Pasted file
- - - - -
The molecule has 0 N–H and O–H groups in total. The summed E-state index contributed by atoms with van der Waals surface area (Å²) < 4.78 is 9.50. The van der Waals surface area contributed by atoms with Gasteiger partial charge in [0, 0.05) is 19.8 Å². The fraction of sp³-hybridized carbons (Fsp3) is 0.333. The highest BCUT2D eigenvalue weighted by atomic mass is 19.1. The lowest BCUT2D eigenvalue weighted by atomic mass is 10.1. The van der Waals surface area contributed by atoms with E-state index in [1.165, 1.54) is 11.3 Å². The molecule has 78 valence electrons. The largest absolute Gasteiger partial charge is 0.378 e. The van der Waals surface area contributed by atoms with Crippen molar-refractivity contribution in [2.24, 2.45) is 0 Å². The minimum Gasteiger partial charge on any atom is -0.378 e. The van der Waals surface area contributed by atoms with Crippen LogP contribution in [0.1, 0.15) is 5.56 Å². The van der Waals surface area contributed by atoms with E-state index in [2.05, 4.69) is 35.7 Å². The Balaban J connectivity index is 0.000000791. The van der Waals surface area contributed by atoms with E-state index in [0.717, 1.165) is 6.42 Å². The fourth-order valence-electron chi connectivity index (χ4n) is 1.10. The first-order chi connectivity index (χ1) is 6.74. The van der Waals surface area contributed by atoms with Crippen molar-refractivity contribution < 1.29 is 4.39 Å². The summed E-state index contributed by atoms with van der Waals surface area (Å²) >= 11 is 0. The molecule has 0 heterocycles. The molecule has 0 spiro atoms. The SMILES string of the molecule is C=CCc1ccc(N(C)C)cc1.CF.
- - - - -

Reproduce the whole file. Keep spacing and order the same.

The molecule has 0 N–H and O–H groups in total. The summed E-state index contributed by atoms with van der Waals surface area (Å²) < 4.78 is 9.50. The van der Waals surface area contributed by atoms with Gasteiger partial charge in [0, 0.05) is 19.8 Å². The fraction of sp³-hybridized carbons (Fsp3) is 0.333. The highest BCUT2D eigenvalue weighted by atomic mass is 19.1. The lowest BCUT2D eigenvalue weighted by atomic mass is 10.1. The van der Waals surface area contributed by atoms with E-state index in [1.165, 1.54) is 11.3 Å². The molecule has 78 valence electrons. The largest absolute Gasteiger partial charge is 0.378 e. The van der Waals surface area contributed by atoms with Crippen molar-refractivity contribution in [2.24, 2.45) is 0 Å². The minimum Gasteiger partial charge on any atom is -0.378 e. The van der Waals surface area contributed by atoms with Crippen LogP contribution in [0.1, 0.15) is 5.56 Å². The van der Waals surface area contributed by atoms with E-state index in [2.05, 4.69) is 35.7 Å². The Balaban J connectivity index is 0.000000791. The van der Waals surface area contributed by atoms with E-state index in [0.717, 1.165) is 6.42 Å². The fourth-order valence-electron chi connectivity index (χ4n) is 1.10. The first-order chi connectivity index (χ1) is 6.74. The van der Waals surface area contributed by atoms with Crippen molar-refractivity contribution < 1.29 is 4.39 Å². The summed E-state index contributed by atoms with van der Waals surface area (Å²) >= 11 is 0. The molecule has 0 heterocycles. The molecule has 0 spiro atoms. The SMILES string of the molecule is C=CCc1ccc(N(C)C)cc1.CF.